The game's underwater setting was hugely ambitious. Water is one of the most difficult things to pull off convincingly with current technology, as we're nowhere near being able to model fluid dynamics in real-time yet, but they pull it off. The water effects are stunning. It flows, drips, splashes, and fills rooms just like you'd expect it to. And it has a tangible presence in the environment, you move slower if you're trudging through water. It blurs your vision momentarily when you walk through it. As a bonus, this also lets them exploit one of the weaknesses of modern 3D shader technology: the way it can make everything look shiny and wet if applied in excess. Things look all shiny and wet, and that's exactly what they want.
Your primary enemies for the game are “splicers”, citizens of the underwater city of Rapture who have been driven mad by genetic experimentation. These, along with some random security robots, are the main cannon-fodder that is thrown at you in great numbers, but you actually feel a tinge of guilt for having to kill them. They were once human, and bits of that humanity still seep through their maddened exterior, enough that it feels just a little bit wrong to be slaughtering them wholesale.
There are also “Little Sisters”, some form of genetically modified little girls that roam around harvesting genetic data from the dead, and their “Big Daddy” guardians. The Big Daddies are the tough guys of the games, and will apparently require a great deal of skill-both physical and mental-to defeat. These characters are introduced to you slowly over the course of the demo, you never directly encounter them. But, you'll be anticipating and fearing the time when you eventually do.
The game play mechanics themselves will be pretty familiar to anyone that's played a first person shooter before. You'll have the usual litany of traditional weapons, such as a wrench or pistol, but the real offensive power comes from “plasmids.” Plasmids are injected into your body and give you a form of super powers, albeit in limited quantities. In the demo, you get to use electricity and fire, but there will be a much greater variety over the course of the full game. Yeah, electricity and water. You fill in the blanks. Good times.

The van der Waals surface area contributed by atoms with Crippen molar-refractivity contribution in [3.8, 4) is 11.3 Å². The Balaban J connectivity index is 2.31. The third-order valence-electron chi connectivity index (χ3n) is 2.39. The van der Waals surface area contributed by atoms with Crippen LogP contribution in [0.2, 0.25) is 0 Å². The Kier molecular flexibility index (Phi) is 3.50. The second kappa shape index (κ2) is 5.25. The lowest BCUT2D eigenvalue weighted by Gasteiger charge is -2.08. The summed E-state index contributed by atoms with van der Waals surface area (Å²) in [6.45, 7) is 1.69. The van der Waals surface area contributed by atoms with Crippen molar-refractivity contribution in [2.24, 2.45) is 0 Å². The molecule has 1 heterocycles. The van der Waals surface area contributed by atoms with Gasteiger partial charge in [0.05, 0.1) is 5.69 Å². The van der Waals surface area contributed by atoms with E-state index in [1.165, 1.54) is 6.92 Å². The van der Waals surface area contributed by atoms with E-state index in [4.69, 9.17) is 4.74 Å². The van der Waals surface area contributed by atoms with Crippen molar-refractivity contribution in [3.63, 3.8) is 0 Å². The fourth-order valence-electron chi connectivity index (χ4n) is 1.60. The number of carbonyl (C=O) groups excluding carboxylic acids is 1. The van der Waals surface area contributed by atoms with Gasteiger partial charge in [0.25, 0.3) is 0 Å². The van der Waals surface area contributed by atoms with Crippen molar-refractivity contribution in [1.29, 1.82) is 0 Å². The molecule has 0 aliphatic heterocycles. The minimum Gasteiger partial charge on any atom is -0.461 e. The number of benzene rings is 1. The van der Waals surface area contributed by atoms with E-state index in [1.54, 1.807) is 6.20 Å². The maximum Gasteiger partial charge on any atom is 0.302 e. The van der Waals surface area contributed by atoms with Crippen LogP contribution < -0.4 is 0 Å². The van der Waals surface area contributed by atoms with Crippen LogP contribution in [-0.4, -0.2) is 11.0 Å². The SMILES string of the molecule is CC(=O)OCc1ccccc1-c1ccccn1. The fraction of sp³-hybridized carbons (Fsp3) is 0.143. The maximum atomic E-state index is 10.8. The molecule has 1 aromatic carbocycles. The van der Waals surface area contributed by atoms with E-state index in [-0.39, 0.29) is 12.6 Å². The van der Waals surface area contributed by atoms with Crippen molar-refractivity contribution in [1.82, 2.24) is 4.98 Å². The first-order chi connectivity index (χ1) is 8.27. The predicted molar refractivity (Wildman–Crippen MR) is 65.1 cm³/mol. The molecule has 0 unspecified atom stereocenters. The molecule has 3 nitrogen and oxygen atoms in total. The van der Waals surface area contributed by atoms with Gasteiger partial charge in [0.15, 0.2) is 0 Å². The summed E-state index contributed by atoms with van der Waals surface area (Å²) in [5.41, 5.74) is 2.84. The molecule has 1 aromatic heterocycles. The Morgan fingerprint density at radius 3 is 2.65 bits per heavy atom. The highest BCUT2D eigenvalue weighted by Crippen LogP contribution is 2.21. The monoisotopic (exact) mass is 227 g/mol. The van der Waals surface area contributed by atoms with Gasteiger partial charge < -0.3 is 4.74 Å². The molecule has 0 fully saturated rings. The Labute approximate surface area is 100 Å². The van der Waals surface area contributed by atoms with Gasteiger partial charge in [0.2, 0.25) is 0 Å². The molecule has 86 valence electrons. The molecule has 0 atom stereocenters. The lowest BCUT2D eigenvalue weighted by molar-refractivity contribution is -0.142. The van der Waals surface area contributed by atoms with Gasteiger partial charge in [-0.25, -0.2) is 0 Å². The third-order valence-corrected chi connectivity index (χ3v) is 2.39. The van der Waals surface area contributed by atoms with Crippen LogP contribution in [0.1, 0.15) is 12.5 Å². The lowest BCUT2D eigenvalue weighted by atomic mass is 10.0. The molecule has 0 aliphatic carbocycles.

As for the multiplayer, there is none. Another bold move by the developer, Irrational Games. As part of an ever-shrinking minority among gamers who have little or no interest in multiplayer gaming, I applaud the single player focus. Rather than tacking on an ill-conceived multiplayer component just to satisfy those who want it, they left it out entirely and directed all their attention at making the single player campaign everything it could be. Well done. You want multiplayer? Go play Gears of War, or any of the other myriad of games that has it, where the single player component frequently feels tacked on. BioShock is not for you.
If the rest of the game is as good as the first 45 minutes or so that is in the demo, this will be one of those must-have games. Forget Halo 3, this is your reason to buy an Xbox 360. There is no PlayStation 3 version planned, and the PC version will require beefier hardware than most will have, so the 360 should be the platform of choice for this one.
Next Tuesday can't come fast enough.